Groups, like people, can get tired and stale. As well as getting rest and refreshment for yourself, it may be time to shake up your meetings and find fresh ways of seeing those you work with – and the cause you share. Corin Pilling offers some suggestions involving curiosity, play and creativity that are guaranteed to liven things up!
The business of building and maintaining community can offer significant moments of joy. There can be times of deep connection that remind us why it’s worth sticking in there. There are the precious breakthroughs, in our lives or with those around us, when situations shift for the good. Sometimes those moments of joy come in the form of the simplest of gifts.
Yet as we all know, for those moments to have a chance to emerge there is the on-going business of heavy lifting and dutiful service. We often spend a good amount of time in meetings, which not only limits the ways we relate to each other, but also how we experience each other’s gifts.
When we consider different techniques for gaining energy for the task in hand, it’s often easiest to think of ways to restore ourselves outside of our context. The business of rest can become the business of escape. Of course, we need these breaks to keep life balanced, but is this enough?
It can be hard to spot the line where duty becomes trudge. Rather than a huge overhaul, perhaps it’s time to look at how we might enliven our life together. If we are burdened by duty, we might all benefit from a little light relief. At the centre of community is relationship, yet routine can keep us relating in well-worn patterns with each other. How about creating opportunities to connect in new ways?
I’d like to offer three lenses which might help us bring new energy to our routine – curiosity, play and creativity.
Adopting a curious approach to activities together can offer fresh perspectives, opening up new ways to communicate and fresh insights into each other’s way of looking at the world.
Speed networking: Spend an evening asking each other timed questions in pairs for three minutes, both at the lighter end of the spectrum and the more searching topics. Encourage everyone to approach each other as if you were meeting for the first time and come prepared with a few starter questions.
A walking meeting: Walking together offers a different dynamic – it seems we process problems with fresh perspectives and also alters the dynamics of meetings. This approach to holding a meeting can work with a small group or in a one to one situation.
Neighbourhood exploration: This is a snippet of an exercise we use with churches to help open their eyes to their neighbourhood. Write a list of questions about your area that might pique curiosity: ‘What works well here?’ ‘Who is around you haven’t noticed before?’ What is the most exciting thing you can see here?’ Add to this list, then send the group out to explore. On returning, share your refreshed perspective on the area.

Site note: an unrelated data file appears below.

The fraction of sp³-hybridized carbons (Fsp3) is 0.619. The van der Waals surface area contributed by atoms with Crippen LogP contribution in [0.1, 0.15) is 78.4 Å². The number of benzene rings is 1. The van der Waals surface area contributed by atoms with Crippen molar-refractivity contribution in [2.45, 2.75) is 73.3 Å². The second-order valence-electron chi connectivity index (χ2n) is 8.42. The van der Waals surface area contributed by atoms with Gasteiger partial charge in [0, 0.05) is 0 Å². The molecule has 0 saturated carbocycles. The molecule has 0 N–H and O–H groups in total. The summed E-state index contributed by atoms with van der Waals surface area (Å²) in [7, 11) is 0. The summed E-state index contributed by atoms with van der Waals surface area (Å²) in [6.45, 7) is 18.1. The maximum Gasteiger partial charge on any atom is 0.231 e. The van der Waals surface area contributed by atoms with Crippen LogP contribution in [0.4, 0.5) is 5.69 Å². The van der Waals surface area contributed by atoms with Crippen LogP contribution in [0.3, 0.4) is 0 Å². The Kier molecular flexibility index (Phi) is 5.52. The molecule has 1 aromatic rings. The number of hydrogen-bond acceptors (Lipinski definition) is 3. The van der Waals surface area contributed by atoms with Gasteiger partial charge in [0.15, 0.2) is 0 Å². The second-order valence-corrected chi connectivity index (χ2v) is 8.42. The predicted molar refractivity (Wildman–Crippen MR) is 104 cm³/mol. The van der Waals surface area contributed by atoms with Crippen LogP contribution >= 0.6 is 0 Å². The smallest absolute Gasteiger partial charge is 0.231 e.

Play is a crucial skill to learning in our early years, but one we can lose when we become adults. We sometimes need to learn to play together again!
Games evening with a difference: Many of us have tried games evenings, but what happens when we add a twist of asking the children in our community to help plan it? If this feels like a big commitment, perhaps a starting point might be asking them to teach you just one game. Allowing the experts at play to be in charge might shift power dynamics – risky!
Storytelling: Sharing positive stories can be a great way of creating bonding. Ask everyone in the group to share a 5 minute story, of ‘a time when it all came together.’ There will be encouragements to draw from.
Music – Improvising a tune together: This is dependent on having an encouraging musician on tap who can carry a tune and at least a box of percussion! When the tune is picked up, then everyone can be prompted to add their part. Success, if there is such a thing in this setting, is dependent on people being encouraged to ‘just have a go’ and let go of results.
Exercising creativity is something which could apply to all of these ideas, but the business of making something with others, or alone can be incredibly fruitful.
Draw your community story: Using symbols, drawings and only allowing single words, do a picture that aims to capture all that you are as a community. Encourage the use of symbols that might capture feelings. Ask people to share and draw in turn – not everybody needs to draw, but ensure everybody can make suggestions; take time to listen to each contribution and offer an overview at the end.
Share your passion in 10 slides for 10 seconds: This is a wonderful way to learn more about members of your group. The 10 slides can be pieces of paper with doodles or statements which tell the story of something each person feels passionate about. They are only allowed 10 seconds per slide.
Plant something: When you start a project together, mark the event by a shared planting event. Depending on the time of year, numerous options are usually available of what will take and grow. If you’ve got no shared space, seedlings to plant at home might be a more manageable way to share a significant occasion, or a new season of life together.
These ideas are just a few starters to re-energise some of the elements of being community together. I hope that they might lead to some new possibilities and even deeper appreciations of each other as you travel the road together.
Do email me at firstname.lastname@example.org to let me know how you get on, or if you have any other activities to share that have worked well for your group.